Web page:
Monday, January 19, 2015

Interview with a Character 3

Kai Napunoa

Not the greatest art, but here's Kai!
I'm finally ready to introduce one of my characters from my newest novel. Thirteen-year-old Kai Napunoa lives in a plantation camp on the island of Maui. He is a curious kid who would rather go exploring instead of going to school. Living on an island might sound boring, but with a creative mind like Kai's, every day can be an adventure!

JH: Hello Kai, it is a pleasure to meet you, I am excited to have a conversation with you!

Kai: Um, yeah, hi. (Fidgets in seat.)

JH: In your world, 1930's Hawaii has advanced steam energy. Can you tell me what it's like?

Kai: Well, we have steam buses and trains, and all the plantations run on steam power. There's electricity and oil, but those are really expensive. 

JH: Why is steam cheaper? Don't you need coal or oil to make steam?

Kai: No, most of what we burn to make steam comes from sugar cane. The islands have other things we can use to make energy. We use the sun, wind, and water to make things run.

JH: Oh, that sounds interesting! Do you know how it all works?

Kai: Sort of, but my dad would know more. He's an engineer for the Wailuku Sugar Mill and keeps things going. But mostly he keeps the ditches that collect water for the mill from taking too much away from the rivers. If too much water is taken from the streams, the sugar mill gets in trouble. It's a law that the rivers and streams cannot run dry.

JH: Hawaii still has a monarchy. Have you met the queen?  

Kai: I did. When I was five I think. I don’t really remember her, but my mom works for her. She took me to Lahaina one day and the Queen was there. I got to sit on her lap. Nice lady.

JH: What does your mom do for the Queen?

Kai: My mom takes care of the palace in Lahaina. She makes sure it is always ready for the Queen. It doesn't sound like much, but she makes sure there is enough security and when tourist come to see the palace there is someone there to do a tour. Sometimes, if the queen comes for a visit, my mom has to stay overnight. But most of the time, she catches the 6am train and comes home on the 6pm train.

JH: And what is it like growing up on a sugar plantation?

Kai: You eat, breathe, and sleep sugar cane. It surrounds the camp, and it gets smokey when the fields are burning. My family doesn't work in the fields, but I have friends who have family that do. Hard work. After school I sometimes help my dad with the ditches. We don’t have many families left at Mango Tree, that's the name of our camp. The workers moved into nearby Pu'ualoa Village. Only the engineers and lono live in Mango Tree. Lono are what we call the managers and supervisors at the mill. We own our property. The village is owned by the plantation. I think that’s why some of my school mates don’t like me, because they think we're richer since we have land. But that isn't true.

JH: What is school like?

Kai: I don’t like school, I think it’s dumb. I know all the math stuff already, and I hate writing and the only things I read are for building and maintaining stuff. But this is my last year of required school. My mom wants me to go on to high school, but I don’t want to. I’d rather help my dad as an apprentice. I go to Wailuku Intermediate. I take a jitney to school from nearby Pu'ualoa Village.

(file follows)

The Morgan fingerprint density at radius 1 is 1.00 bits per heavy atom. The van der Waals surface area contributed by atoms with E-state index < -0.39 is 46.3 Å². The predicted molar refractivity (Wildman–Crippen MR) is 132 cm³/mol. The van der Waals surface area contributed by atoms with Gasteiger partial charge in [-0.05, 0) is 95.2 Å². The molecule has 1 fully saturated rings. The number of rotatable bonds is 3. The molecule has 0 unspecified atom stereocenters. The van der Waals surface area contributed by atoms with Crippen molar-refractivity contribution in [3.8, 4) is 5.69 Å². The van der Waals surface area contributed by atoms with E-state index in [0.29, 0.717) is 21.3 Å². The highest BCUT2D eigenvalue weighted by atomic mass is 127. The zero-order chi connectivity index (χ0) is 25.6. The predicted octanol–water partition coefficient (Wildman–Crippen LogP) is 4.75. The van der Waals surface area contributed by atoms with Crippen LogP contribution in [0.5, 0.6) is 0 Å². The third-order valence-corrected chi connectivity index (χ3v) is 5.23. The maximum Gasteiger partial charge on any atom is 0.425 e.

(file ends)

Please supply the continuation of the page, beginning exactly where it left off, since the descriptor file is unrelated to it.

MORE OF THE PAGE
JH: What is a jitney?

Kai: It's like a bus, but it's open in the back and it has a regular route, but not regular stops. You kind of have to flag it down or it won't stop for you.

JH: What do you do for fun?  

Kai: I like to mess around with the leftover mechanics my dad brings home from the plantation. I built a pair of steam skates, see, check these out! (Holds up a pair of chunky boots with wheels and some kind of mechanism attached.) And my dad made me a metal penguin that moves. I also like to go exploring up above the Waihe'e ditch. And I’ll go into Wailuku town with my family or my friends and play at the park. Sometimes my family and I go swimming.

JH: Where do you go swimming?

Kai: Most of the time I play in the Wailuku stream up in I'ao valley. If we have a long weekend in the summer, we’ll go to Kihei or Lahaina and spend all day there at the beach. We go super early so we beat the tourists, and then we bring lunch and snacks, and my mom packs a shelter that my dad and I built to make shade when it gets too hot. Then we leave as the sun goes down. We use our car to take these longer trips because it's not always convenient to take the train or bus. Our car runs on biofuel. The mills produce sugar and leave behind the pulpy stuff, begasse. My dad figured out a way to use the leftovers to make the car go!

JH: Wow, your dad is super smart! Would you say he's your greatest influence?

Kai: Well, I don’t know. I mean, my dad is cool because he makes things work. But my mom…she’s kinda scary, but she has an important job and I’m proud of her. My grandpa’s scary too. He teaches me kendo and sometimes I’m afraid to practice. But he teaches me all sorts of stuff through kendo to make me better.

JH: Why is your mom scary?

Kai: She knows kendo, too, and sometimes if you ever watch her, well, I would not want to be her sparring partner. She beats up the dummy that Grandpa built her. 

JH: Well, she does sound a little scary! But your family and plantation life sounds exciting. Thank you so much for talking with me, I'll let you get back to trying out your steam skates!

Kai: 'Kay, thank you, too. Bye!

And there he goes, steam skates sputtering as he rolls uncontrollably out the door, arms flailing...uh.oh. Anyway, I hope you found my interview as interesting and insightful as I did. I am excited to know more about Mango Tree Camp and the technology of this time!